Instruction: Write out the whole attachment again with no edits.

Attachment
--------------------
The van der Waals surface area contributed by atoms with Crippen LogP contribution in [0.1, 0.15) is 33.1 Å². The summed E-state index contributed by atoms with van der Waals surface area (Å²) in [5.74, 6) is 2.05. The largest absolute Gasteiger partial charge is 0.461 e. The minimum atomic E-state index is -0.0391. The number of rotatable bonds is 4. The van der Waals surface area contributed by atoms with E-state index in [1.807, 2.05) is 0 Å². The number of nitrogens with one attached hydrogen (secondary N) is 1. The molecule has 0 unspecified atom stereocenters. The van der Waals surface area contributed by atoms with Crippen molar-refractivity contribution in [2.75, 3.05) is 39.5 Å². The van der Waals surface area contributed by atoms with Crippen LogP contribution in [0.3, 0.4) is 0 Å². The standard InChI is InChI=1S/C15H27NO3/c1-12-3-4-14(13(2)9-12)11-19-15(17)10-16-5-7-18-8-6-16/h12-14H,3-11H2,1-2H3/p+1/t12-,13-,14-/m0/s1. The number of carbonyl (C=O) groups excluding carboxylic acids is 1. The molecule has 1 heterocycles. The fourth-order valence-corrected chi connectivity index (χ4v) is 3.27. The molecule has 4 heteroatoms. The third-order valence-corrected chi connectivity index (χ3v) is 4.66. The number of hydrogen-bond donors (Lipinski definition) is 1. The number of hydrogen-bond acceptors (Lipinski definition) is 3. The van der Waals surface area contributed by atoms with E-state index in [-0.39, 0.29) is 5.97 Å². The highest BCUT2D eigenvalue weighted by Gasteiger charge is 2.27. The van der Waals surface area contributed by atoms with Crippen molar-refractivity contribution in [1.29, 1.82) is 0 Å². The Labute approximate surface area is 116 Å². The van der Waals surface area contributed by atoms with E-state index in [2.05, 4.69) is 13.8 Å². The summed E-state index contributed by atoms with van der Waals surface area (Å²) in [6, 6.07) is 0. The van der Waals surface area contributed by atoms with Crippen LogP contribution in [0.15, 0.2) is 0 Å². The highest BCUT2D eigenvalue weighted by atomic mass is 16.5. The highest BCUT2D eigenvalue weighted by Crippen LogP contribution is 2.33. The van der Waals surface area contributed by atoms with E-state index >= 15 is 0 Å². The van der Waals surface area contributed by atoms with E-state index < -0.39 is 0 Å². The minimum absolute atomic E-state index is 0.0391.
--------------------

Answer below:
The van der Waals surface area contributed by atoms with Crippen LogP contribution in [0.1, 0.15) is 33.1 Å². The summed E-state index contributed by atoms with van der Waals surface area (Å²) in [5.74, 6) is 2.05. The largest absolute Gasteiger partial charge is 0.461 e. The minimum atomic E-state index is -0.0391. The number of rotatable bonds is 4. The van der Waals surface area contributed by atoms with E-state index in [1.807, 2.05) is 0 Å². The number of nitrogens with one attached hydrogen (secondary N) is 1. The molecule has 0 unspecified atom stereocenters. The van der Waals surface area contributed by atoms with Crippen molar-refractivity contribution in [2.75, 3.05) is 39.5 Å². The van der Waals surface area contributed by atoms with Crippen LogP contribution in [0.3, 0.4) is 0 Å². The standard InChI is InChI=1S/C15H27NO3/c1-12-3-4-14(13(2)9-12)11-19-15(17)10-16-5-7-18-8-6-16/h12-14H,3-11H2,1-2H3/p+1/t12-,13-,14-/m0/s1. The number of carbonyl (C=O) groups excluding carboxylic acids is 1. The molecule has 1 heterocycles. The fourth-order valence-corrected chi connectivity index (χ4v) is 3.27. The molecule has 4 heteroatoms. The third-order valence-corrected chi connectivity index (χ3v) is 4.66. The number of hydrogen-bond donors (Lipinski definition) is 1. The number of hydrogen-bond acceptors (Lipinski definition) is 3. The van der Waals surface area contributed by atoms with E-state index in [-0.39, 0.29) is 5.97 Å². The highest BCUT2D eigenvalue weighted by Gasteiger charge is 2.27. The van der Waals surface area contributed by atoms with Crippen molar-refractivity contribution in [1.29, 1.82) is 0 Å². The Labute approximate surface area is 116 Å². The van der Waals surface area contributed by atoms with E-state index in [2.05, 4.69) is 13.8 Å². The summed E-state index contributed by atoms with van der Waals surface area (Å²) in [6, 6.07) is 0. The van der Waals surface area contributed by atoms with Crippen LogP contribution in [0.15, 0.2) is 0 Å². The highest BCUT2D eigenvalue weighted by atomic mass is 16.5. The highest BCUT2D eigenvalue weighted by Crippen LogP contribution is 2.33. The van der Waals surface area contributed by atoms with E-state index >= 15 is 0 Å². The van der Waals surface area contributed by atoms with E-state index < -0.39 is 0 Å². The minimum absolute atomic E-state index is 0.0391.